How did you get started in photography? I didn’t want to go to high school, so my parents convinced me to take a night course at a community college. When I saw the curriculum, I chose photography because I knew that I would have to be active, instead of sitting and listening to lectures in a classroom. Photography was the spark that began my creative process, although I didn’t realize it at the time; I just enjoyed the various assignments of taking photographs of different subjects for the class.
Once I took to photography as a profession, I rarely worked on projects unless they were assigned to me—in fact, I still rarely do that to this day. My first personal photos were of the Pentecostal church on the street in Brooklyn, my handsome Latino neighbor who lived across the street, my mother cleaning the windows and my grandmother coming to visit. I learned that I would have to keep honing my talents and gaining experience, but mainly I enjoyed the adventure of taking photographs of things wherever I went.
How has your life in New York City influenced your interest in street photography? Life in New York is on the street. My father gave me a 35mm camera that belonged to my uncle and I went out in my neighborhood to shoot with it. It was just a natural progression to document the street life in Brooklyn, New York, because I never wanted for interesting subjects. One day many years ago, I walked out of my apartment building and saw a man sitting on the library steps with a pet carrier—a duck’s head poked out of the top. So I went up to talk to them and asked if it was possible to take a photo of him with his pet duck. He agreed, and a few days later, I took pictures of them at their one-room apartment in an old hotel.
On another occasion, while taking photographs on the Lower East Side of Manhattan one afternoon, I was walking down East Seventh Street and a woman said to me, “Oh, I’m so glad you have a camera. Wait until you see what’s down the block.” When I went where she directed me, I saw a pig on a spit, and two kids watching the pig roast in an empty lot where a building once stood.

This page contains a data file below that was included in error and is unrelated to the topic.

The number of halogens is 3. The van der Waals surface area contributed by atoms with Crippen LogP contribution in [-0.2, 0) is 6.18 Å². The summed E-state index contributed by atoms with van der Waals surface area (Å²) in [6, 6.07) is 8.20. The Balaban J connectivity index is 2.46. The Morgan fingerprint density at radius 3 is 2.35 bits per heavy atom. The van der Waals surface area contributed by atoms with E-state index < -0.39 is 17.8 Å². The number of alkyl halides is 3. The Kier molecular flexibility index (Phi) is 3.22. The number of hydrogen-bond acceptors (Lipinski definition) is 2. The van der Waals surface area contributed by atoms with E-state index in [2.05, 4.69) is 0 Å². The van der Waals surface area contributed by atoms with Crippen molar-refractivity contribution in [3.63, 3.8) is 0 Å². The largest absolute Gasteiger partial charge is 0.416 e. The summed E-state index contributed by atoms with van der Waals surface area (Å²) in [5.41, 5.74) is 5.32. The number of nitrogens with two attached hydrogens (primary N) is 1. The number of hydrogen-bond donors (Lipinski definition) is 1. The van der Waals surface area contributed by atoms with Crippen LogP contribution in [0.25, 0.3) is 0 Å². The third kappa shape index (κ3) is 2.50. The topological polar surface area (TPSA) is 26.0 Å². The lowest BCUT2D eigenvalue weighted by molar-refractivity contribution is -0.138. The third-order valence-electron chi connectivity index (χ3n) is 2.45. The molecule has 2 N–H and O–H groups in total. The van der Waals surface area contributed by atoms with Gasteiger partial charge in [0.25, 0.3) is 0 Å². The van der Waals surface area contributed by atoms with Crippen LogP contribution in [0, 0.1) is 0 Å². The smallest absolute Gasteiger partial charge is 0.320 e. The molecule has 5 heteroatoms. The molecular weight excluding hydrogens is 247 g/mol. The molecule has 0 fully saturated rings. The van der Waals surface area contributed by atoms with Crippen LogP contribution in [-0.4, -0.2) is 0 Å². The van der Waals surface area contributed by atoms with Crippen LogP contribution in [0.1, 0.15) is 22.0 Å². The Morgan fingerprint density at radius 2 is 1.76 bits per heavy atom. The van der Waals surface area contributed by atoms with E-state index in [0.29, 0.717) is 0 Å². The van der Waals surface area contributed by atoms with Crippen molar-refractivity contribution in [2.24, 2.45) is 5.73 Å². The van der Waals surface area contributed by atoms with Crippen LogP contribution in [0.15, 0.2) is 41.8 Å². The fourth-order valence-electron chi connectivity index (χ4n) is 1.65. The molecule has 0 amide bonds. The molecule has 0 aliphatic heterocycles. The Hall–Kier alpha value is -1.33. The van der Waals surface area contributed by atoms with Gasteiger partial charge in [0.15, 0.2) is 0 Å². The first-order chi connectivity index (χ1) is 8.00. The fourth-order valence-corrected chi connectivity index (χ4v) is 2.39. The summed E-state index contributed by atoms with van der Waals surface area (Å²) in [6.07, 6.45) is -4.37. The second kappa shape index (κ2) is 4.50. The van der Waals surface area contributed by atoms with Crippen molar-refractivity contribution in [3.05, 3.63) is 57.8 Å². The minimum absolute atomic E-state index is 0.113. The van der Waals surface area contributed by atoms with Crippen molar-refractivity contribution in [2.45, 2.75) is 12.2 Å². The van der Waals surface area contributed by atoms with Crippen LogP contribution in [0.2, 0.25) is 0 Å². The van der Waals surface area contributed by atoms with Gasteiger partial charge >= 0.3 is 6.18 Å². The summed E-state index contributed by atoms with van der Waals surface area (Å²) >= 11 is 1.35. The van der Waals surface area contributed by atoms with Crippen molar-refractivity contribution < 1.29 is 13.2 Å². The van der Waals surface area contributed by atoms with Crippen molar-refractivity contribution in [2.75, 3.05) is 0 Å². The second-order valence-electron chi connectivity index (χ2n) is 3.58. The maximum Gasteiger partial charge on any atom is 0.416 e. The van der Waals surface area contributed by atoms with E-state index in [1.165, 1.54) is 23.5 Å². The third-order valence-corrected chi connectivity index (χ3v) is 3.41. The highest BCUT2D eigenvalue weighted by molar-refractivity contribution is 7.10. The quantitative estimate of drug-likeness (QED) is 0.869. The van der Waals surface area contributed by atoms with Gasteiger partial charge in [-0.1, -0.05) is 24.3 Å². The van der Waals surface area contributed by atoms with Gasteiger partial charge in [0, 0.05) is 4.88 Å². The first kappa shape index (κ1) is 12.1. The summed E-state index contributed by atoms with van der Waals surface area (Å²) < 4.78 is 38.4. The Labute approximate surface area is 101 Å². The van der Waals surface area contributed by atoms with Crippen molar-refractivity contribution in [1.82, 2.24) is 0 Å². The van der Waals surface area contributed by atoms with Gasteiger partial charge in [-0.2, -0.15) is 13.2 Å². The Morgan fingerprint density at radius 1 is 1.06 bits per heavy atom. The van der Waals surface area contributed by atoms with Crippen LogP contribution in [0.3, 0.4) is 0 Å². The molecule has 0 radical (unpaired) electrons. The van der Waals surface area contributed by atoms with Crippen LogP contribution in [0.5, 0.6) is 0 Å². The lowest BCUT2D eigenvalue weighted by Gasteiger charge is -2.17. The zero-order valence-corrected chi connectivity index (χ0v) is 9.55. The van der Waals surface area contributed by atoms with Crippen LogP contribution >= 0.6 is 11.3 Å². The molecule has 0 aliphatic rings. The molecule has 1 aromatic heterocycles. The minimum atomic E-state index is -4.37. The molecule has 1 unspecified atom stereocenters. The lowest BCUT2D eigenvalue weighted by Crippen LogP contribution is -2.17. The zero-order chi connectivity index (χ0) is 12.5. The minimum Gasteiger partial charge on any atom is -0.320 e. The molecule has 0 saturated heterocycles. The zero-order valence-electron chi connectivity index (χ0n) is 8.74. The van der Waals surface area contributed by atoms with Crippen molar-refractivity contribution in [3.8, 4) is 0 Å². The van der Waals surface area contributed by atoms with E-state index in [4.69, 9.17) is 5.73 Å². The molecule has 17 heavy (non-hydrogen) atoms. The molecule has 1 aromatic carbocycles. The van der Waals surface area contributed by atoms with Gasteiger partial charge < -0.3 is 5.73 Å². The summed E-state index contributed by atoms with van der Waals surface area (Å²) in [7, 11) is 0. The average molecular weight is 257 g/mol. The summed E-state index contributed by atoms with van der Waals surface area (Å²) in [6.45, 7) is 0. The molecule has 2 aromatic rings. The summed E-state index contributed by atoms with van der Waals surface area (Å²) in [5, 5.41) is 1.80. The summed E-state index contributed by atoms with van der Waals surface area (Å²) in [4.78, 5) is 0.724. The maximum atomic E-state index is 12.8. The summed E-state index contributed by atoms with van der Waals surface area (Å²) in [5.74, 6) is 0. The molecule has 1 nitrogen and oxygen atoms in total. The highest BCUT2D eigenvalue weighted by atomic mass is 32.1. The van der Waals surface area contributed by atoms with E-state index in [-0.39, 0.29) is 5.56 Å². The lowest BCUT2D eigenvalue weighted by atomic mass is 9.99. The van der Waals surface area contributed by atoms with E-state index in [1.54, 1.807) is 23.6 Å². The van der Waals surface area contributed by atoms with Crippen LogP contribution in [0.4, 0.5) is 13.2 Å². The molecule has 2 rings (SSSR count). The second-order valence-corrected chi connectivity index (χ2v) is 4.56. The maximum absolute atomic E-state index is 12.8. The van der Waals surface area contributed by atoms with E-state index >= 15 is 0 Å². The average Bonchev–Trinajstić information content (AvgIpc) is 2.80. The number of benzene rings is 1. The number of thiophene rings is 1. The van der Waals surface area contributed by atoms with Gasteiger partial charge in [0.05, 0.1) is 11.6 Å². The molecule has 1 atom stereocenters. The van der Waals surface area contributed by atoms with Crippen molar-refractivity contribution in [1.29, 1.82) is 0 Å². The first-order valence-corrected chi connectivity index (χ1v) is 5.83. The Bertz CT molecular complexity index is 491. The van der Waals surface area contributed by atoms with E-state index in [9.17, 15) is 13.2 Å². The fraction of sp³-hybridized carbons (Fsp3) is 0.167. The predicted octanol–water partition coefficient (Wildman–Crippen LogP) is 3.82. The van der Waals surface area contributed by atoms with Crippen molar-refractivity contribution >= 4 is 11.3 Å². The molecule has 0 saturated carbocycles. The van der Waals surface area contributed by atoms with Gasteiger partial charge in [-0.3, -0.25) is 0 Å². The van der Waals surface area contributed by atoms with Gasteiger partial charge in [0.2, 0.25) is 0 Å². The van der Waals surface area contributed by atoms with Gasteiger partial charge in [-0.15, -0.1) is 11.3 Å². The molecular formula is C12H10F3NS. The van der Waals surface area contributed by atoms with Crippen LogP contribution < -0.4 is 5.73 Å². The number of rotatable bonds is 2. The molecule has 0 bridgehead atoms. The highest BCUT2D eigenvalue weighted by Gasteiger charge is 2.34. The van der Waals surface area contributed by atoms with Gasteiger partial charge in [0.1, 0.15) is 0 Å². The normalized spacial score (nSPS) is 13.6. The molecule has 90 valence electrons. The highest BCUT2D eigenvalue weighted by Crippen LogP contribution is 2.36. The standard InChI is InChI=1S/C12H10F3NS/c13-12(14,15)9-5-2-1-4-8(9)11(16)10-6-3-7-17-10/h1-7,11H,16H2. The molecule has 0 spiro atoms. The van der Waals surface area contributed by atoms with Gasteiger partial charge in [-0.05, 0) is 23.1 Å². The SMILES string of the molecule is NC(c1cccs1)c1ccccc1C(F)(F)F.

You describe yourself on your website as a “singing photographer.” How do you make your photographs sing? My mother called me a singing photographer when she found out that I had joined the gospel choir that I was photographing at the time. The experience was life altering and I was so inspired, it influenced my photography of the Eternal Light choir. I moved on to other singing venues after completing that project. Once I began singing with the choir, it felt like we were all one. I tried to capture the moments of intimacy, song and spiritual commitment with the camera. To this day, I still have friends and connections to the gospel choir, which is why it remains to be a meaningful project of mine.
My interest in gospel singing was mainly influenced by my time with the Eternal Light. Outside of that, I sang sets at the Westbeth Music Festivals at the Westbeth Artists Community in New York, and sang solo with the New York Community Chorus directed by choral director Jack Eppler. For quite a few years, I also sang with the Middle Church gospel choir as a soloist. Singing in choirs has inspired me to be more positive in my outlook on life, and, of course, this includes photography. It may not have changed my techniques drastically—I take a pretty straightforward and simple approach to photography, but perhaps I see things in a kinder way now.
Your work seems spontaneous but artfully shows intimate moments. What is your creative process like? Usually I gravitate toward people doing something unique enough to catch my eye. I might speak to them, or just begin to photograph them; through that action, they seem to understand what I’m interested in capturing. I spend no time cajoling or influencing them—either they accepted that I would take the photograph or I didn’t shoot. A funny thing that has happeneed when I’m on the street is that I’ve taken a photograph of someone, and another person across the street has yelled at me, “Don’t take my picture!” I guess they felt left out.
What is the weirdest thing that’s ever happened on a shoot, and how did you handle it? I was photographing in the summer at Riis Beach during the time they still had a nude bay. A Hassidic man, dressed head-to-toe in all black, seemed to appear out of nowhere and people started to gather around him. A nude muscleman came over and requested that I take a picture of him with the Hassidic man, because he said he was Jewish, too. This sticks out as a funny moment to me, and ended up becoming the book cover of my book, Sometimes Overwhelming.